Right there are two enormous sampling errors, if the study had been designed to produce an incidence statistic for Bb in Pacificus ticks, which it was not. Yet, based on that one study, even Lyme doctors will use that number to assess your chances that the tick that bit you was bearing Bb. Non-Lyme doctors will use it to ridicule and not diagnose you; insurance companies will use it to deny you treatment and, probably, Lyme research funding organizations will use it to determine where research should be done, i.e., on the East coast, where that number is much higher.

In her conference presentation, Mervine states that the California Department of Health Services studied four nothern counties and then revised an earlier low Lyme incidence rate for Humboldt County (14 per 100,000) to 66 per 100,000, a rate double the incidence rate for New York state at that time. The point is that persons considering the probability that a tick bite from I. pacific us has given them Lyme disease must not allow themselves to be misled by doctors using incidence statistics for the state as a whole or for the infection rate of I. pacificus nymphs as a whole.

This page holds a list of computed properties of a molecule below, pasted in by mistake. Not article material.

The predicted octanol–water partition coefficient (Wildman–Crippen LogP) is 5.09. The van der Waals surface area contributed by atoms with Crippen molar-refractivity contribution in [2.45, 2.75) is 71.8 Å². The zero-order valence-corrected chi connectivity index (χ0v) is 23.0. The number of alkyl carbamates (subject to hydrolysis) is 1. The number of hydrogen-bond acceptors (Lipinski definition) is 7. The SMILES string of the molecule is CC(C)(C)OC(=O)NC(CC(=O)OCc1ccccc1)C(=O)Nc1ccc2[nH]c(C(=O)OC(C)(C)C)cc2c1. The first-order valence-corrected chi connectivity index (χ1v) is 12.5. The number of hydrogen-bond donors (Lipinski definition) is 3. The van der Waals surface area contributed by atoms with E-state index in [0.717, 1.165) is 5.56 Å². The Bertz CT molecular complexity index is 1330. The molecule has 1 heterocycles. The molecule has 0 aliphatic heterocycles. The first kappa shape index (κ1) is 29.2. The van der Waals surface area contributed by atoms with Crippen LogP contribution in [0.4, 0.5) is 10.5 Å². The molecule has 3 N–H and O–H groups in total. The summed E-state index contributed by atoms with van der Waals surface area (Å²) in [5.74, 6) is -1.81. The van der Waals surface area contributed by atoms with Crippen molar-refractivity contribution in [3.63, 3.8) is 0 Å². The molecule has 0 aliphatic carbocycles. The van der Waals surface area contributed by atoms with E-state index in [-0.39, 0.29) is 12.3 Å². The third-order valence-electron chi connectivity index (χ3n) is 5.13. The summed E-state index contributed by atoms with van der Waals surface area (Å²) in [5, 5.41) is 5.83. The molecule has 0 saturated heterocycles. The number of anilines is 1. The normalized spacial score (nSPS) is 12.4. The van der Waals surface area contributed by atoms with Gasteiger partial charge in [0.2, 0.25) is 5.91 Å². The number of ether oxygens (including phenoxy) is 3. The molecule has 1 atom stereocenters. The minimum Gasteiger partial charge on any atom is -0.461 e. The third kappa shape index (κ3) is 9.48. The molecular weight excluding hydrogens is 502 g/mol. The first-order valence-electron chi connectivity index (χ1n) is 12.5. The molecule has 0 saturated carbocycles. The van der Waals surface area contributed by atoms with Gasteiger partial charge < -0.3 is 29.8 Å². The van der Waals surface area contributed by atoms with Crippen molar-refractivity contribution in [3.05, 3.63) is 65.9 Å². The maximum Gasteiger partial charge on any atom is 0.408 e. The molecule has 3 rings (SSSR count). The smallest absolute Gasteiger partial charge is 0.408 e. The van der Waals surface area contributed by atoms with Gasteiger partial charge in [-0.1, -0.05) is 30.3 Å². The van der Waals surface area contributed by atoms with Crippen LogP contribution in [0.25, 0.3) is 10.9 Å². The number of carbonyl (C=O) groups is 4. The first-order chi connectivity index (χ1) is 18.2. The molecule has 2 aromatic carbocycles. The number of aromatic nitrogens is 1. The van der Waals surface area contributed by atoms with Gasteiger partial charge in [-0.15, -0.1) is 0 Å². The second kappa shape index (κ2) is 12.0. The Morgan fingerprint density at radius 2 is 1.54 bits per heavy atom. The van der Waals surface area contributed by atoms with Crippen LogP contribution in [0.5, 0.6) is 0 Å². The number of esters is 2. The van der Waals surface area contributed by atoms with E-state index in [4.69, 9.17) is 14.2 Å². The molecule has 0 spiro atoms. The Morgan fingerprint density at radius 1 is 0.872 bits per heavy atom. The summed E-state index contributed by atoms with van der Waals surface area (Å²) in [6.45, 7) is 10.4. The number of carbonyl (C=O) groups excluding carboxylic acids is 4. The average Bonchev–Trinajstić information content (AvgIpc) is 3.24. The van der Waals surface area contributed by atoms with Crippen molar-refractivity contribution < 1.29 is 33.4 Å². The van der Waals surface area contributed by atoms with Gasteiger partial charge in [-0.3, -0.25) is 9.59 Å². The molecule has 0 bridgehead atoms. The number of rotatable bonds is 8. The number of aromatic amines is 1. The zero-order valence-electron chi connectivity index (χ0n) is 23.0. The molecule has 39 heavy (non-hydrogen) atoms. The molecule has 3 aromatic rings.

If you were bitten in Humboldt, Mendocino, Sonoma or Lake counties, the incidence rate for California, .5 per 100,000, which averages in counties with a zero incidence, does not apply to you. Those four counties, said Mervine, are responsible for the bulk of reported cases in the state, at least in 1999, when the paper was presented. If the incidence rate for those four counties alone is calculated, relating Lyme cases to the population of those four counties alone, using figures from 1991 to 1995, the incidence rate is from 9 to 74 per 100,000 people, as high or higher than that rate on the East coast. And, even those figures can be assumed to be a fraction of the truth, given the enormous number of cases that do not meet the unrealistically stringent reporting criteria used by public heath entities, following the lead of the Centers for Disease Control.